How long does it take to save $8,000?

Savings period Monthly savings
12 months $658
18 months $435
24 months $324

Other options
Choose a less expensive car. - If we keep the same $400 monthly loan payments, but choose a $20,000 car, you will only need a down payment of $3,000. That will take less than half the time to accumulate.
Choose a 60 month auto loan instead of one with 48 months. Again, we will keep the monthly payments at $400 and a 6% rate. Under these assumptions, your loan would be about $21,000 and you only need a down payment of $4400.

Loan payment table

Loan amount

Monthly payments with a 48 month loan 6% interest (total interest)

Monthly payments with a 60 month loan 6% interest (total interest)

$10,000

$234.85 (1272.82)

$193.33 (1599.68)

$15,000

$352.28 (1909.22)

$289.99 (2399.58)

$20,000

$469.70 (2545.66)

$386.66 (3199.35)

Buying a home
Figuring out how expensive of a house you can afford will largely be dependent on the level of your monthly payments. There will be property taxes, insurance and upkeep, but your monthly payments will probably be the most important part of your decision.

The fine line you walk when determining a level of down payment is based on the level of mortgage payments you can afford and how much money you have for the down payment. Mortgage rates are constantly changing and there are all different types of mortgages available.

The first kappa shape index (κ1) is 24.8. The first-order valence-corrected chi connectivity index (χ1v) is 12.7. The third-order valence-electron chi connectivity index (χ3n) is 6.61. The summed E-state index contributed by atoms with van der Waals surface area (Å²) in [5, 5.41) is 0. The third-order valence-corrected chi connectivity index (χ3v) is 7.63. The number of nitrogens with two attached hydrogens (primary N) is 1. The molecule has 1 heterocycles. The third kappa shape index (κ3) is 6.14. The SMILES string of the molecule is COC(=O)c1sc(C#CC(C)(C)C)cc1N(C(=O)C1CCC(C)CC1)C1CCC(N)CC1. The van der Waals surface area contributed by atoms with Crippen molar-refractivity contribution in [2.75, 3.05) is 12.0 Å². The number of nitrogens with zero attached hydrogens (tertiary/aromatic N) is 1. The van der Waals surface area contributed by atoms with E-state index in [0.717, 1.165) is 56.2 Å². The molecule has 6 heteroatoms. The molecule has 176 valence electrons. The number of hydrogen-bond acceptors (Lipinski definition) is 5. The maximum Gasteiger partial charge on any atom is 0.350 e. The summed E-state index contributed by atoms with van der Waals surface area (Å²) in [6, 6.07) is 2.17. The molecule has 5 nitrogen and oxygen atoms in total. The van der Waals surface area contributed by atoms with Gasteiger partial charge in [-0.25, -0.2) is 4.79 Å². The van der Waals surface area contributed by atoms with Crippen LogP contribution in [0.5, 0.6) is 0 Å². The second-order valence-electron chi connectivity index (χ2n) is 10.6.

Estimating your mortgage payments
Here is a chart showing monthly payment levels for different amounts at different interest rates.
It reflects using a 30-year fixed mortgage. Payments with a 15-year mortgage will be higher, but you will pay off the mortgage sooner and pay much less interest over the life of the mortgage.

Monthly Mortgage Payments at different interest rates
(30-year fixed rate mortgage)

Mortgage amounts

5.5%

6%

6.5%

7%

7.5%

8%

$50,000

283.89

299.78

316.03

332.65

349.61

366.88

$75,000

425.84

449.66

474.05

498.98

524.41

550.32

$100,000

567.79

599.55

632.07

665.30

699.21

733.76

$150,000

851.68

899.33

948.10

997.95

1,048.82

1,100.65

$200,000

1,135.58

1,199.10

1,264.14

1,330.60

1,398.43

1,467.53

If you are looking at mortgages of different levels, you can use the chart to estimate or use a mortgage payment calculator on the Internet.

Accumulating a down payment